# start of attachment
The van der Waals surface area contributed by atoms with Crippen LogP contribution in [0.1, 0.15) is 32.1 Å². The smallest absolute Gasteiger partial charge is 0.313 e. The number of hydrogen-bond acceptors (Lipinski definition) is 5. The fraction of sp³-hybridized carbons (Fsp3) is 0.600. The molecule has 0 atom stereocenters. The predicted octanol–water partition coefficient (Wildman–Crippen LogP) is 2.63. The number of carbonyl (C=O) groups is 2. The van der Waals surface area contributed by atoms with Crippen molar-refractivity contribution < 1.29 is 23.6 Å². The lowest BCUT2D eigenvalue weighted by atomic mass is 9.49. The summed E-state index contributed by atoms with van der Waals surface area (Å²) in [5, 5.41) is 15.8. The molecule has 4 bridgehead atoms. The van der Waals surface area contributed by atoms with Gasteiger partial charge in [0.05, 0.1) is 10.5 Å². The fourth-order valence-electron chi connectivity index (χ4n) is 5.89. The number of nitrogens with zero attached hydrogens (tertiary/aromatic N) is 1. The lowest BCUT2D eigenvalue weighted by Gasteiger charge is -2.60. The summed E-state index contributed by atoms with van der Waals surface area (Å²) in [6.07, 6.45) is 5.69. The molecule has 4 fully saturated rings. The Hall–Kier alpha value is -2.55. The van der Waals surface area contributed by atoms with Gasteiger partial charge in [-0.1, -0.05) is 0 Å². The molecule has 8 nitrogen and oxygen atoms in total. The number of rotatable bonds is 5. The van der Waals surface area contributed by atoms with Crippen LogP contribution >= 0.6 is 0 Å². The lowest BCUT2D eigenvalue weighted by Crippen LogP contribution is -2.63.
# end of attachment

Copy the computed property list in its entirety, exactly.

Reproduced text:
The van der Waals surface area contributed by atoms with Crippen LogP contribution in [0.1, 0.15) is 32.1 Å². The smallest absolute Gasteiger partial charge is 0.313 e. The number of hydrogen-bond acceptors (Lipinski definition) is 5. The fraction of sp³-hybridized carbons (Fsp3) is 0.600. The molecule has 0 atom stereocenters. The predicted octanol–water partition coefficient (Wildman–Crippen LogP) is 2.63. The number of carbonyl (C=O) groups is 2. The van der Waals surface area contributed by atoms with Crippen molar-refractivity contribution < 1.29 is 23.6 Å². The lowest BCUT2D eigenvalue weighted by atomic mass is 9.49. The summed E-state index contributed by atoms with van der Waals surface area (Å²) in [5, 5.41) is 15.8. The molecule has 4 bridgehead atoms. The van der Waals surface area contributed by atoms with Gasteiger partial charge in [0.05, 0.1) is 10.5 Å². The fourth-order valence-electron chi connectivity index (χ4n) is 5.89. The number of nitrogens with zero attached hydrogens (tertiary/aromatic N) is 1. The lowest BCUT2D eigenvalue weighted by Gasteiger charge is -2.60. The summed E-state index contributed by atoms with van der Waals surface area (Å²) in [6.07, 6.45) is 5.69. The molecule has 4 fully saturated rings. The Hall–Kier alpha value is -2.55. The van der Waals surface area contributed by atoms with Gasteiger partial charge in [-0.1, -0.05) is 0 Å². The molecule has 8 nitrogen and oxygen atoms in total. The number of rotatable bonds is 5. The van der Waals surface area contributed by atoms with Crippen LogP contribution >= 0.6 is 0 Å². The lowest BCUT2D eigenvalue weighted by Crippen LogP contribution is -2.63.